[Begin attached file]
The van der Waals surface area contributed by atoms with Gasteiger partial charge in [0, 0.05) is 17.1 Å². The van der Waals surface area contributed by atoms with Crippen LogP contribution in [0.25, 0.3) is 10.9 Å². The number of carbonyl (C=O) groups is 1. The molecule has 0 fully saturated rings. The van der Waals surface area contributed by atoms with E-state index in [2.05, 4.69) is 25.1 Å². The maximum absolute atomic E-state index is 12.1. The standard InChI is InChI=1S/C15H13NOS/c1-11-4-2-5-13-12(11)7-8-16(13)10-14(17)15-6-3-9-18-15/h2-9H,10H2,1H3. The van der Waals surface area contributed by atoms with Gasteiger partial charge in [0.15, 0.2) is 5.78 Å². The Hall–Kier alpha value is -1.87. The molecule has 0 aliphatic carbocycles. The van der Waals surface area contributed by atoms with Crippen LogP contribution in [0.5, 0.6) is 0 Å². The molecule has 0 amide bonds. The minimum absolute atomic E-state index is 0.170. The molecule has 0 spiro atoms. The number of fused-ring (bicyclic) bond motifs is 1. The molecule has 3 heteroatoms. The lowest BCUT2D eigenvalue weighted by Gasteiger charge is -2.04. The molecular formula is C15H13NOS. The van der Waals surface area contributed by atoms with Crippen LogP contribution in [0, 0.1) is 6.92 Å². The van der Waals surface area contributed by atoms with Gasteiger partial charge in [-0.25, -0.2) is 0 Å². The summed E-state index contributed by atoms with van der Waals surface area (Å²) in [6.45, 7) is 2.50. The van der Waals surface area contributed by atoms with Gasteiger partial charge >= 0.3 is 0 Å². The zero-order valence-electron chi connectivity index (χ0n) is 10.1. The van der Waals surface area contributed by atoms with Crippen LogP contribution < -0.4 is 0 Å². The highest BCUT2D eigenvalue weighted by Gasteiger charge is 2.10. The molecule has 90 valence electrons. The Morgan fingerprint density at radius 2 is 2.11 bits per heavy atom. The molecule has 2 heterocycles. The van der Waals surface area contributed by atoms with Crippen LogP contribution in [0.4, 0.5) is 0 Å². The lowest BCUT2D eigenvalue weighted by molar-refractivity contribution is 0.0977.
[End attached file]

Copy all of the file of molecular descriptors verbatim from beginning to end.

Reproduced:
The van der Waals surface area contributed by atoms with Gasteiger partial charge in [0, 0.05) is 17.1 Å². The van der Waals surface area contributed by atoms with Crippen LogP contribution in [0.25, 0.3) is 10.9 Å². The number of carbonyl (C=O) groups is 1. The molecule has 0 fully saturated rings. The van der Waals surface area contributed by atoms with E-state index in [2.05, 4.69) is 25.1 Å². The maximum absolute atomic E-state index is 12.1. The standard InChI is InChI=1S/C15H13NOS/c1-11-4-2-5-13-12(11)7-8-16(13)10-14(17)15-6-3-9-18-15/h2-9H,10H2,1H3. The van der Waals surface area contributed by atoms with Gasteiger partial charge in [0.15, 0.2) is 5.78 Å². The Hall–Kier alpha value is -1.87. The molecule has 0 aliphatic carbocycles. The van der Waals surface area contributed by atoms with Crippen LogP contribution in [0.5, 0.6) is 0 Å². The molecule has 0 amide bonds. The minimum absolute atomic E-state index is 0.170. The molecule has 0 spiro atoms. The number of fused-ring (bicyclic) bond motifs is 1. The molecule has 3 heteroatoms. The lowest BCUT2D eigenvalue weighted by Gasteiger charge is -2.04. The molecular formula is C15H13NOS. The van der Waals surface area contributed by atoms with Crippen LogP contribution in [0, 0.1) is 6.92 Å². The van der Waals surface area contributed by atoms with Gasteiger partial charge in [-0.25, -0.2) is 0 Å². The summed E-state index contributed by atoms with van der Waals surface area (Å²) in [6.45, 7) is 2.50. The van der Waals surface area contributed by atoms with Gasteiger partial charge >= 0.3 is 0 Å². The zero-order valence-electron chi connectivity index (χ0n) is 10.1. The van der Waals surface area contributed by atoms with Crippen LogP contribution < -0.4 is 0 Å². The highest BCUT2D eigenvalue weighted by Gasteiger charge is 2.10. The molecule has 90 valence electrons. The Morgan fingerprint density at radius 2 is 2.11 bits per heavy atom. The molecule has 2 heterocycles. The van der Waals surface area contributed by atoms with Crippen LogP contribution in [0.4, 0.5) is 0 Å². The lowest BCUT2D eigenvalue weighted by molar-refractivity contribution is 0.0977.